Thursday, April 29, 2010


Between age three and four, J had gone through a period of defiant behavior. She simply did not want to follow instructions and would do her best to annoy me. It was a little game of testing boundaries to see where the yield point lay.
I started off by ignoring her hoping that things would resolve themselves that way. Instead she upped the ante some to ensure that she had my attention. I changed strategy at that point and decided to talk through it (as difficult as that was given her age at the time) - being mad at her was just making things worse. So using a variety of ways ranging between halfway sensible and downright idiotic, I was able to rein J in - for the time. I did not want to push too hard fearing that she may clam up completely or would have no spirit left.
Defiance is back again these days. It will be over small things. I view it as her way to assert her identity as different from mine and one she wants to define independent of my guidance - and there is absolutely nothing wrong with that. Whatever methods worked four years ago, do not any more.
One morning while walking her to the bus stop, I asked J if it was tempting to annoy me and do things I would not approve of just because. "For no real reason". She grudgingly admitted that was true. Sometimes she was just annoyed about it having to be my way and not hers even when she knew mine was the better way. I told her it may be a lot more satisfying and interesting for her, if she chose her battles well - not just with me but with anyone she intended to defy. Some things are too trivial to do war over - it is wasted time and energy for the most part. If she was smart, she'd not concern herself with those but really stand up for what she believed in when it actually mattered.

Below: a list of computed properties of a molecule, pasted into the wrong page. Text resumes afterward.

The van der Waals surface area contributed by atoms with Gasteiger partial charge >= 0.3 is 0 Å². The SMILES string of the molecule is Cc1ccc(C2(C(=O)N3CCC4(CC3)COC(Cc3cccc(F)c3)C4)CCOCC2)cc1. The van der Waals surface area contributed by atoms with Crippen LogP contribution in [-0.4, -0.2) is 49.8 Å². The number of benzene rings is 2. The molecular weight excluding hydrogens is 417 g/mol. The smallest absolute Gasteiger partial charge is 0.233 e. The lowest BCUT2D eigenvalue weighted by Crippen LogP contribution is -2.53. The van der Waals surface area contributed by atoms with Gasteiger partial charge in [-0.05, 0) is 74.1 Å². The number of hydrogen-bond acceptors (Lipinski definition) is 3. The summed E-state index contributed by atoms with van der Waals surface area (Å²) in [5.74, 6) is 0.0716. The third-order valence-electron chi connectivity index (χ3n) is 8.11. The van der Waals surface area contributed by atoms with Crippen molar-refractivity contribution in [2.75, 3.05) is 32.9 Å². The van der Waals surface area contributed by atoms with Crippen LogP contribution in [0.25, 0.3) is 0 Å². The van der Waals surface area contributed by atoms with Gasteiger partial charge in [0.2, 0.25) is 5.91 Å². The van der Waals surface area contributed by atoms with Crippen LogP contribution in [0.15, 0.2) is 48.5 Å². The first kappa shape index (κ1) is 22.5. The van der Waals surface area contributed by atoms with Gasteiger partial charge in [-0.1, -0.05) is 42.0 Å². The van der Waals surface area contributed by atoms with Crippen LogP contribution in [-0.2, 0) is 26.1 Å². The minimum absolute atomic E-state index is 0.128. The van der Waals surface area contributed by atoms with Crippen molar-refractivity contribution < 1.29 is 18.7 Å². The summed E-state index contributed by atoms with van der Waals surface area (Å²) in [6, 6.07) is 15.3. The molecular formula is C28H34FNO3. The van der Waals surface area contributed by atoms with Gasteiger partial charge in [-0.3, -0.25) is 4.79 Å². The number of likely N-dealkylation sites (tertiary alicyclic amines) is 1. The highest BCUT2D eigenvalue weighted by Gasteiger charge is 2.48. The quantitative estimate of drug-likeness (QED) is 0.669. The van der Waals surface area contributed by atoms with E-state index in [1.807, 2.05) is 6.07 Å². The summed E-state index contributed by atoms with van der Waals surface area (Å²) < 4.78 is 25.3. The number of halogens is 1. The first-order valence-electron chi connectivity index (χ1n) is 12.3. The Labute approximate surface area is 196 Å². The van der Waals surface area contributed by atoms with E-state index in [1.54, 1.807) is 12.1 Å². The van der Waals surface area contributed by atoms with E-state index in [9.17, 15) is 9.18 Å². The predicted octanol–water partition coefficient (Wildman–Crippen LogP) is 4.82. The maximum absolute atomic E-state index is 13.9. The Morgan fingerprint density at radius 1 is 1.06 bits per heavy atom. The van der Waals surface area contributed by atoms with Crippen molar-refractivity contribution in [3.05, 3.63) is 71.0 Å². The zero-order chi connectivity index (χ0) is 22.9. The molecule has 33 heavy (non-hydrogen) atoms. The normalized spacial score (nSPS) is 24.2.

I explained to J that there is a difference between being mulish and having determination. Defiance just for the sake of it was more former and less later. In the long run, it made the person hard to like and get along with. Besides, they may have made some really poor choices because they were not using their brains and defying everything instinctively. Determination on the other hand is what it takes for a person to beat the odds in their life and come out successful - it is a quality worth cultivating. 

By when I had reached this point, the school bus had come. We did not continue this conversation in days that followed. From what I know of J, sowing the germs of an idea in her head is often the best way to get her to think about it - and hopefully react to it. She will tune off quickly if I belabor it.
This is merely round two and she is all of eight years old. Makes me wonder about what is yet to come and if I will know how to deal with the bigger challenges that lie ahead.


Ananth Majumdar said...

Liked this post and the way you tackled it is very very interesting. BTW.. I have read a lot of posts but never commented. I come to your blog daily to read. Keep writing..

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